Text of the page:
We found that the average daily use of social media of participants was 2.69 ± 2.027 hours. The study by Mano on online health services was similar to our study.[24] We found that as the duration of social media usage increased, the level of cyberchondria also increased. The increasing use of social media has many negative consequences such as anxiety among young users, making people feel worse, and oversharing bad possibilities that are not told by physicians. Sharing opinions on health-related issues, most of which are not based on medical evidence, enhances loneliness, suicidal ideas, peer pressure, and depression, thus increasing the level of cyberchondria.[22,24–27]

Social media is commonly used for information purposes and is an important source of reference for health-related issues. Unfortunately, it also becomes a source of risk because of incompetent pages and patients. In the multiple regression analysis, we found that every extra hour spent on social media increases the cyberchondria score by 1.22 points. We believe that social media can be an effective tool for improving women’s health; therefore, health professionals, media, and legislators play important roles in supporting the correct use of social media and increasing the quality and accuracy of health information on social media.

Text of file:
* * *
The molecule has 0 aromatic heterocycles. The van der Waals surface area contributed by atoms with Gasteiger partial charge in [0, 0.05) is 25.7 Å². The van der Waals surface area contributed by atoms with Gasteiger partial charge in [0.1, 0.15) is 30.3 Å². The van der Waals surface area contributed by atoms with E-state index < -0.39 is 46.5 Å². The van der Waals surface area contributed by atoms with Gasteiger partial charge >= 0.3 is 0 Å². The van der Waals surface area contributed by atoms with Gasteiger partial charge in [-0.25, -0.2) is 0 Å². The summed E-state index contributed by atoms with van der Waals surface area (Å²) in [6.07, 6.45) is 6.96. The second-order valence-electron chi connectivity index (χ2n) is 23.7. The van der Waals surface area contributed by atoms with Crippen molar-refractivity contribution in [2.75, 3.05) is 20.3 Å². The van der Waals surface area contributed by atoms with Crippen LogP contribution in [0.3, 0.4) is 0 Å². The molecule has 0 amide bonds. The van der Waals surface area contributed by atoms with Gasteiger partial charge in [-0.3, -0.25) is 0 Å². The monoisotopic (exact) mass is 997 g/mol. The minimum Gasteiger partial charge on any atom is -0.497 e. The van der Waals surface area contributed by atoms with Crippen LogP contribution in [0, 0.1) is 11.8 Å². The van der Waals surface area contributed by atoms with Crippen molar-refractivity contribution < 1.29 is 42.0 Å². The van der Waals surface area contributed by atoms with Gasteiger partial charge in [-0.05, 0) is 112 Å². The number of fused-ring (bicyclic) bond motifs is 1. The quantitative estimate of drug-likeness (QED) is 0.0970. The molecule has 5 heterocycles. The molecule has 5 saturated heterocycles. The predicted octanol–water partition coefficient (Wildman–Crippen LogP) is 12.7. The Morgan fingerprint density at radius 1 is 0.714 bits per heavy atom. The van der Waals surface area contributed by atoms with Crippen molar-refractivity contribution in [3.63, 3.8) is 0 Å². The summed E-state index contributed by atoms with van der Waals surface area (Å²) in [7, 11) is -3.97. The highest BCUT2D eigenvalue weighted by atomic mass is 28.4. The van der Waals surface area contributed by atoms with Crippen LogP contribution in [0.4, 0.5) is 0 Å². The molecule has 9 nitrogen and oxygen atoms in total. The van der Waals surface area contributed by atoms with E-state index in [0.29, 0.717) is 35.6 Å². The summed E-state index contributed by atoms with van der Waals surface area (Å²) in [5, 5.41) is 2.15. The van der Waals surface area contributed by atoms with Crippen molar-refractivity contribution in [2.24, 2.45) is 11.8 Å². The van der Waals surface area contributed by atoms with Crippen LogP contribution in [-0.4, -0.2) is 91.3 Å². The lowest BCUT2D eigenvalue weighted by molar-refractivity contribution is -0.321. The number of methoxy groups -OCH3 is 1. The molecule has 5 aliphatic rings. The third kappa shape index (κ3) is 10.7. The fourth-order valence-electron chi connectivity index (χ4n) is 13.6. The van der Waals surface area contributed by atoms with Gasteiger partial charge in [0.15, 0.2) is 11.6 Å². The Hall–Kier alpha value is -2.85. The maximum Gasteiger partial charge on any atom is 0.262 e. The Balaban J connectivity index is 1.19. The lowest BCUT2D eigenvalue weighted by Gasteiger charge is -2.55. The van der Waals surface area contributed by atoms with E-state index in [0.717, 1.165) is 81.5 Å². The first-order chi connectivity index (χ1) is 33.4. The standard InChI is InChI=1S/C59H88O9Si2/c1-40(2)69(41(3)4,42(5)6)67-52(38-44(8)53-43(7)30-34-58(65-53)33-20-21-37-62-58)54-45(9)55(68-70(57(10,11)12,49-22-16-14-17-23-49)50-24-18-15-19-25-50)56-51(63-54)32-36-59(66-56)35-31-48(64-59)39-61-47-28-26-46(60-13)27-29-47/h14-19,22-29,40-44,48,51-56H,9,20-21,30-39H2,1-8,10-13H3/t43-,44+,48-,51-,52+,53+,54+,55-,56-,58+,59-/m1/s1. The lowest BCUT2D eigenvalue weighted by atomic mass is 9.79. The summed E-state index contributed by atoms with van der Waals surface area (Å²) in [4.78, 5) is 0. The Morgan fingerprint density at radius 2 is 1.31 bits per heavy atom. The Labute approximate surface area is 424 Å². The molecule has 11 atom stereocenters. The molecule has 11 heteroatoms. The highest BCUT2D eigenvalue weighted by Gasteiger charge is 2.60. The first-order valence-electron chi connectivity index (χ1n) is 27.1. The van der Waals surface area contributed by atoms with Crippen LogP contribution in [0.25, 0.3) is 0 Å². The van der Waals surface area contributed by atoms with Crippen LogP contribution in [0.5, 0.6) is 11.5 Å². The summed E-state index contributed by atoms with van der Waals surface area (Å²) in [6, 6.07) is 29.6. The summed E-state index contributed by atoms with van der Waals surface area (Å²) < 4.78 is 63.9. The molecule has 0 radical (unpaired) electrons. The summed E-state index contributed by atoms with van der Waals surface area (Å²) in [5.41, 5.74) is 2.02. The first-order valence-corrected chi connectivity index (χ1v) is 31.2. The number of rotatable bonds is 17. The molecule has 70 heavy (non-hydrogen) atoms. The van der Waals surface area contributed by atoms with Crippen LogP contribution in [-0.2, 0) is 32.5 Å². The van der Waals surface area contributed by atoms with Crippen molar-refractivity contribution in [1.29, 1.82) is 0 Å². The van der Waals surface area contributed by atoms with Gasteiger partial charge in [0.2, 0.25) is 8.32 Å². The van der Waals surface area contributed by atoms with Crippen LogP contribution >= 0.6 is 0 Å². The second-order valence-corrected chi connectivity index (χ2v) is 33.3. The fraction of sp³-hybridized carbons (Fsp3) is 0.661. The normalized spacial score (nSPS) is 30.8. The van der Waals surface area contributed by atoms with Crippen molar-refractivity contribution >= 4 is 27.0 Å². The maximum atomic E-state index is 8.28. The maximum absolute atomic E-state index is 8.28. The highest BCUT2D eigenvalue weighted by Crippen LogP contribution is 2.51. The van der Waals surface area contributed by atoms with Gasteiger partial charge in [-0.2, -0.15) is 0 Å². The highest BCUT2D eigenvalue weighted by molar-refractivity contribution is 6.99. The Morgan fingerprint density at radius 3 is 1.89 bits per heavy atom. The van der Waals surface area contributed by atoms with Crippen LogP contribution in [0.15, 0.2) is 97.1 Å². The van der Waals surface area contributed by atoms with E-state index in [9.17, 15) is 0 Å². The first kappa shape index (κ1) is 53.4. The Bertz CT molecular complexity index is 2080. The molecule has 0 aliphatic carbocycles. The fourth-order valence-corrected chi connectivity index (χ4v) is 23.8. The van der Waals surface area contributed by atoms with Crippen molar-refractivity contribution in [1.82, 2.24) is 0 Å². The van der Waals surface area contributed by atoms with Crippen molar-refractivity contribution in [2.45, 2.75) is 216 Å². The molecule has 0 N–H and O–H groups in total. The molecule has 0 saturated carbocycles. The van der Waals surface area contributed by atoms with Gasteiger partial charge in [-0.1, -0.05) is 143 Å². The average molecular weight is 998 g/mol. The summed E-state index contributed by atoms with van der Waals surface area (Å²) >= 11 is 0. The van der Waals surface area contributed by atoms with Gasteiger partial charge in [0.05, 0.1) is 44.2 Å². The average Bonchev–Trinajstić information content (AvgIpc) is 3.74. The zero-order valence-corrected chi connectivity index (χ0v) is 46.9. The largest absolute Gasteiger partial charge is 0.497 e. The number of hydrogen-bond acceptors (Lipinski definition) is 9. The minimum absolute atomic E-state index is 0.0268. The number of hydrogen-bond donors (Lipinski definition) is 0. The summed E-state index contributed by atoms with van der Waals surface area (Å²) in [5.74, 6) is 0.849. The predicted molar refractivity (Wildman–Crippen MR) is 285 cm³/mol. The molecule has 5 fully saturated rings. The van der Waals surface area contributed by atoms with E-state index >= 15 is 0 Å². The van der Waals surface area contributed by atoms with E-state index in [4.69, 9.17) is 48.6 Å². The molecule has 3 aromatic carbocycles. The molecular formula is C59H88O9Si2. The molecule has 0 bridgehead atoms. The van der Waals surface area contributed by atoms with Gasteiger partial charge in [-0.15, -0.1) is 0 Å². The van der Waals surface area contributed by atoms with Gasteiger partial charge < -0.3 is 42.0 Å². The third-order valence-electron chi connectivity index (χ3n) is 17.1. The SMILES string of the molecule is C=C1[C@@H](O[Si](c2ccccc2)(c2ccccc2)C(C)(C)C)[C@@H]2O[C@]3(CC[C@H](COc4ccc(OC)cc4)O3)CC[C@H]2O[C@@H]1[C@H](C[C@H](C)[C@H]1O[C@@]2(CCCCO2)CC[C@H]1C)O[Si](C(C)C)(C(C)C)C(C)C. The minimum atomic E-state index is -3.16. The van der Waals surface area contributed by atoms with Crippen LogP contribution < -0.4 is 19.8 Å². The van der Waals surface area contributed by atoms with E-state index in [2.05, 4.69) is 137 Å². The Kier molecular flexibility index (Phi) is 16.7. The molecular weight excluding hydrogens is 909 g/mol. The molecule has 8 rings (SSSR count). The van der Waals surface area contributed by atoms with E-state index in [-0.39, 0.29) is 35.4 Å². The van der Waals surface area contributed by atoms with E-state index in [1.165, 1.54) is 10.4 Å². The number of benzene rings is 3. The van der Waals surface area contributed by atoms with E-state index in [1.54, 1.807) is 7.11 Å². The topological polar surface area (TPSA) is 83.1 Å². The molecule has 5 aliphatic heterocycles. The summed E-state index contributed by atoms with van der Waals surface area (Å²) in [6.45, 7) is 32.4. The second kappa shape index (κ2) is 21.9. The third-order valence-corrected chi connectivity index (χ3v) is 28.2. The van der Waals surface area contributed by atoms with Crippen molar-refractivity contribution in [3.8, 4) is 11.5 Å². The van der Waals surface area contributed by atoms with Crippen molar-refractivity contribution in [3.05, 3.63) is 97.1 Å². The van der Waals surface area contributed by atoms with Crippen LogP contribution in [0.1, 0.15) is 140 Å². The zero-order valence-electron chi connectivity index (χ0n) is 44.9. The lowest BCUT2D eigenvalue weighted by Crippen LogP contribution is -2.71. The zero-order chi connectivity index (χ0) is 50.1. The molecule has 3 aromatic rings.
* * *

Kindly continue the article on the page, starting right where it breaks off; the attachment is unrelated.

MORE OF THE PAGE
We found that 17.1% of participants consumed alcohol. According to the 2019 Turkish Statistical Institute data, the rate of alcohol consumption in Turkiye was 24.1%.[28] In our study, the reason for the low rate of alcohol consumption was that it included only women, and the rate of alcohol consumption was generally lower in women.[29,30] We found that the level of cyberchondria was higher in individuals who consumed alcohol. According to previous studies, the motive for alcohol consumption includes the desire to avoid fear experienced by people due to health anxiety or the negative health consequences of health anxiety.[30,31] As cyberchondria increases alcohol consumption, alcohol-related health problems occur more frequently in people with cyberchondria. This situation must be carefully evaluated during patient-physician meetings.